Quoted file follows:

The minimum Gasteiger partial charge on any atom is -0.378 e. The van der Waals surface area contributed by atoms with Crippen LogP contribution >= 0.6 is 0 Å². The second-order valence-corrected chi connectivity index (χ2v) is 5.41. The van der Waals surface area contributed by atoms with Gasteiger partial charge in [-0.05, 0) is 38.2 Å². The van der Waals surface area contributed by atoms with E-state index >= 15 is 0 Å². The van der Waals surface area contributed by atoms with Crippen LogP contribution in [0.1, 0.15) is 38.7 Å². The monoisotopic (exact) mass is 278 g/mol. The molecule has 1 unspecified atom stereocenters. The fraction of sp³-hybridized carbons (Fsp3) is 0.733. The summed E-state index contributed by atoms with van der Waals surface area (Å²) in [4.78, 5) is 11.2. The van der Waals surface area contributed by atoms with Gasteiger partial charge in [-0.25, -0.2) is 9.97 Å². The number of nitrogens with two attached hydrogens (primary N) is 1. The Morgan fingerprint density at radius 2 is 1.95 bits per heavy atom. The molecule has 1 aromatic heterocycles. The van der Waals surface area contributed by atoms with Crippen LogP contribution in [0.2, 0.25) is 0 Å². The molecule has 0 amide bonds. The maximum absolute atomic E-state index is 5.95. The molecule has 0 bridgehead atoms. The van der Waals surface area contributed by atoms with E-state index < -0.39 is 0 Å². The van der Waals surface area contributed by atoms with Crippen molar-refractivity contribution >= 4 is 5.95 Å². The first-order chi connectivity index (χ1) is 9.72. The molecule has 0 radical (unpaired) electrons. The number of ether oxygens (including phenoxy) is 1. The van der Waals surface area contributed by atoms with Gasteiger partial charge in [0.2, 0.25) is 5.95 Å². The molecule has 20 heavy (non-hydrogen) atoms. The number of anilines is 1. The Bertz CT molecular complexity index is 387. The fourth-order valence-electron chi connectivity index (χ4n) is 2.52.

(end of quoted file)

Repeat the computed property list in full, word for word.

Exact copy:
The minimum Gasteiger partial charge on any atom is -0.378 e. The van der Waals surface area contributed by atoms with Crippen LogP contribution >= 0.6 is 0 Å². The second-order valence-corrected chi connectivity index (χ2v) is 5.41. The van der Waals surface area contributed by atoms with Gasteiger partial charge in [-0.05, 0) is 38.2 Å². The van der Waals surface area contributed by atoms with E-state index >= 15 is 0 Å². The van der Waals surface area contributed by atoms with Crippen LogP contribution in [0.1, 0.15) is 38.7 Å². The monoisotopic (exact) mass is 278 g/mol. The molecule has 1 unspecified atom stereocenters. The fraction of sp³-hybridized carbons (Fsp3) is 0.733. The summed E-state index contributed by atoms with van der Waals surface area (Å²) in [4.78, 5) is 11.2. The van der Waals surface area contributed by atoms with Gasteiger partial charge in [-0.25, -0.2) is 9.97 Å². The number of nitrogens with two attached hydrogens (primary N) is 1. The Morgan fingerprint density at radius 2 is 1.95 bits per heavy atom. The molecule has 1 aromatic heterocycles. The van der Waals surface area contributed by atoms with Crippen LogP contribution in [0.2, 0.25) is 0 Å². The molecule has 0 amide bonds. The maximum absolute atomic E-state index is 5.95. The molecule has 0 bridgehead atoms. The van der Waals surface area contributed by atoms with E-state index < -0.39 is 0 Å². The van der Waals surface area contributed by atoms with Crippen molar-refractivity contribution >= 4 is 5.95 Å². The first-order chi connectivity index (χ1) is 9.72. The molecule has 0 radical (unpaired) electrons. The number of ether oxygens (including phenoxy) is 1. The van der Waals surface area contributed by atoms with Gasteiger partial charge in [0.2, 0.25) is 5.95 Å². The molecule has 20 heavy (non-hydrogen) atoms. The number of anilines is 1. The Bertz CT molecular complexity index is 387. The fourth-order valence-electron chi connectivity index (χ4n) is 2.52.